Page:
Fig. 2

Distribution of DNase hypersensitive sites along Arabidopsis chromosomes. Approximate boundaries of Arabidopsis centromeres [16] are shown in gray. Non-sequenced centromeric gaps are indicated by red circles. Positions of heterochromatic knobs are denoted by violet ellipses

DHS distribution on average localizes to promoter and transcriptional termination regions

To generate a comparison of DHS gene localization, we generated a matrix with each gene represented by a separate row, and each column represented by a normalized gene coordinate to allow for combining genes of different lengths, and then plotted the sum of these rows using the R programming language [17]. This normalized coordinate system separates each gene into three parts starting from the most 5′ part of the gene to the most 3′ part of the gene: (1) 500 bp upstream of the start of the gene, (2) a normalized region wherein the gene coordinates were mapped to a 1000 bp long window, i.e. the original coordinates were either expanded or compressed to maintain relative distance but would map to within 1000 bp, and (3) 500 bp downstream of the 3′ end point of the gene. The middle window was normalized to ensure that genes of different lengths could be more directly compared with each other. We found that for both previous data and our current DNase I SIM data there is a sharp peak of DHSs located within 500 bp upstream of the transcription start site (TSS) of genes and partway into the 5′ UTR of most genes, with a sharp decline over the length of the gene body, and a final peak that coincides with the transcriptional end-point of genes (Fig. 3), consistent with previous findings [8, 9]. Additionally, these same trends were preserved when employing these direct comparisons using our normalized leaf data (Additional file 3). These findings indicated that, on a global scale, the gene-bias towards DHS gene-localization was preserved across both data sets. We also demonstrated this same localization bias using our root data (Fig. 3), and showed that this general trend is observed across tissue types, indicating a strong bias for DHS peaks occurring around the promoter region, and, to a lesser degree, around transcription termination regions.
Fig. 3

Distribution of DNase hypersensitive sites across genes. DHSs across our leaf and root samples (top left and top right) and both leaf replicates using previously published re-analyzed data [9] (bottom left and bottom right). The x-axis represents the normalized gene length, with positions 1–500 indicating the first 500 bp upstream of the TSS, and the red line indicating the TSS. Positions 501–1500 indicate the gene body, the green line indicates transcription termination. Positions 1501–2000 indicate the 500 bp downstream of the gene end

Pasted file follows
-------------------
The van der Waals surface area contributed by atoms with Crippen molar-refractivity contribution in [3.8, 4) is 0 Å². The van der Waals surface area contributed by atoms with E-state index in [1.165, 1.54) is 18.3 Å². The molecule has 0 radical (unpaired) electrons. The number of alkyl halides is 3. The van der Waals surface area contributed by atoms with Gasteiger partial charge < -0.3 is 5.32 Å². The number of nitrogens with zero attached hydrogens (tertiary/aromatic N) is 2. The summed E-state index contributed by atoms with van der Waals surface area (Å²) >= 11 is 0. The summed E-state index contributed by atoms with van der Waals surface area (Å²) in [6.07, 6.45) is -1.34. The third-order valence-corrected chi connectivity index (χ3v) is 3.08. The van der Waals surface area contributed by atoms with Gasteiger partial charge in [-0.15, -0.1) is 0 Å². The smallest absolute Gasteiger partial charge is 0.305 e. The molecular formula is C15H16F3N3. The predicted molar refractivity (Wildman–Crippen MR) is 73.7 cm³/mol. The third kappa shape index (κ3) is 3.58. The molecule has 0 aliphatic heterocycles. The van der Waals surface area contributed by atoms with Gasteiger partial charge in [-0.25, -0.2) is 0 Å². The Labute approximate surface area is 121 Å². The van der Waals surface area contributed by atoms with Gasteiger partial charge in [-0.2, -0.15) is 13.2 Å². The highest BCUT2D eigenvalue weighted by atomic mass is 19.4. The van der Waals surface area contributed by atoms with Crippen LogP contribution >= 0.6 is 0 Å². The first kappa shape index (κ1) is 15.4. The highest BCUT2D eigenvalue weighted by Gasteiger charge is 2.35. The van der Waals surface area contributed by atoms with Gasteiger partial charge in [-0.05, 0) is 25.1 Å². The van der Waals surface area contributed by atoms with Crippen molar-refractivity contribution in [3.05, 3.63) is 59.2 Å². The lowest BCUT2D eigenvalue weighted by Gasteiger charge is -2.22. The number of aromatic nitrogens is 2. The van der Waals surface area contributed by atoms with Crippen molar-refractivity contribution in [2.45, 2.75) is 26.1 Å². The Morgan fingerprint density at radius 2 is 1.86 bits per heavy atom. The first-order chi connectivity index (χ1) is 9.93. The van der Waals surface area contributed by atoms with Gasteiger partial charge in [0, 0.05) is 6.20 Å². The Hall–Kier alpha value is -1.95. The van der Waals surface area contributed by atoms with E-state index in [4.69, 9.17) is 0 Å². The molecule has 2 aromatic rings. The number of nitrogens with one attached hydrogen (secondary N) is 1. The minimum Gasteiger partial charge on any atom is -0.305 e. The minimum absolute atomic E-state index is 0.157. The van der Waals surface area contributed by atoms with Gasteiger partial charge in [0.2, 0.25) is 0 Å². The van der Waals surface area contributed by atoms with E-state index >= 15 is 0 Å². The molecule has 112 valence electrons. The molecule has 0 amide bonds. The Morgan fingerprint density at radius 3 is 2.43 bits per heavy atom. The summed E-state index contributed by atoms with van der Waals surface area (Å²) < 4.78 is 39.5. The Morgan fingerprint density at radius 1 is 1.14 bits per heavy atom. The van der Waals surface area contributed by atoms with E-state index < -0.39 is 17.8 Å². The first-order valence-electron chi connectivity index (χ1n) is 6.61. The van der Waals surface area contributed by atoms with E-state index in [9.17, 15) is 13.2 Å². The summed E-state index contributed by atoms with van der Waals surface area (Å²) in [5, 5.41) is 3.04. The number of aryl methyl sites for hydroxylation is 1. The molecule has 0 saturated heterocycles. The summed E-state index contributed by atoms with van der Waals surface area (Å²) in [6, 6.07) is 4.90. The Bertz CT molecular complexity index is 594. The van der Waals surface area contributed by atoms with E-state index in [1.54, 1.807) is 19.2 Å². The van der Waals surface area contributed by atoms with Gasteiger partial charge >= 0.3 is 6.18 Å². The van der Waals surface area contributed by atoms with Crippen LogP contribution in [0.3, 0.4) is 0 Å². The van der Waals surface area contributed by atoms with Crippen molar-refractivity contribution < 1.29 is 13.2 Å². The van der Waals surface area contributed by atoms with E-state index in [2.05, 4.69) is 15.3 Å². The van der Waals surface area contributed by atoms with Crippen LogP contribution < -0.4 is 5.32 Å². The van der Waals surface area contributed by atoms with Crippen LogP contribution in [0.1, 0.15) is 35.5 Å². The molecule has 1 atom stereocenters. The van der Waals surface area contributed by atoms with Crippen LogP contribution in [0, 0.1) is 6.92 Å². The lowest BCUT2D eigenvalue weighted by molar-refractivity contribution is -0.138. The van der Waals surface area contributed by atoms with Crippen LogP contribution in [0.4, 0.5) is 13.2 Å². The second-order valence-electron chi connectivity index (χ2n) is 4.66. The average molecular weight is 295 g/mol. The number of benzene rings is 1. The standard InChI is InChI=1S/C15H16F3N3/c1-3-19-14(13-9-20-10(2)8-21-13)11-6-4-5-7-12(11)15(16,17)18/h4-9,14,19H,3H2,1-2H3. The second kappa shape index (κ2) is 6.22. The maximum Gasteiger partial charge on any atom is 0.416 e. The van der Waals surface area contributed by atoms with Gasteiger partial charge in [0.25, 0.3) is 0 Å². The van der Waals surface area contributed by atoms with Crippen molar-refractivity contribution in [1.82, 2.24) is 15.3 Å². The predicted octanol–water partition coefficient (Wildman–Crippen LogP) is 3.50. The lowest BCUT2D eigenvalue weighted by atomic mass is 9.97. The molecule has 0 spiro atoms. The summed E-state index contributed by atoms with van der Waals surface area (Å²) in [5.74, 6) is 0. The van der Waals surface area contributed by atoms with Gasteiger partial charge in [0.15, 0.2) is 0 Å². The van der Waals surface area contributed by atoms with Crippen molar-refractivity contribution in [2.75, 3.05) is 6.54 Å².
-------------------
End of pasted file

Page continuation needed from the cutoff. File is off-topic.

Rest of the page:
DHS peaks are highly reproducible

To assess the reproducibility of individual DHSs, we compared the coordinates of DHSs defined by F-Seq [15] and identified those sites that overlapped between our DNase I SIM data sets and those produced using previously published data [8, 9]. In order for a pair of peaks to be considered overlapping between two data sets, at least 80 % of one of the two peaks had to be covered by the corresponding peak. For these analyses, we only used the normalized leaf data in order to provide the most direct comparisons. We found that 70–74 % of all peaks identified in the re-analysis were recapitulated in our normalized data sets (Additional file 4). Additionally we found that when analyzed on a gene-for-gene basis, 90–92 % of genes identified in our re-analysis of this published data were also found to have peaks in our own data sets, providing confidence that the alterations to the original DNase-seq protocol did not affect open chromatin peak identification.

An important point to consider when identifying DHSs is the introduction of background cleavage events. While it is possible to reproduce many of the peaks shown previously, if there is sufficient background noise it could be the case that this is a result of too many false positives contributing to peak agreement. To address this issue, F-Seq generates a background model using a kernel density estimate (kde) of the sequence data for all cleavage events, and then identifies regions that are four standard deviations (by default) above the mean of this kde. To verify that this calculation was estimating a similar level of background cleavage events between our normalized leaf data sets and previously published data, we calculated the percent of all tags that fell within DHSs. We found that ~46 % of our reads fell within identified DHSs in our normalized data sets compared with ~39 % of reads in the re-analyzed leaf data set, indicating that we were generating comparable levels of background cleavage events in our sequenced results.

Root- and leaf-specific genes show distinct differences in open chromatin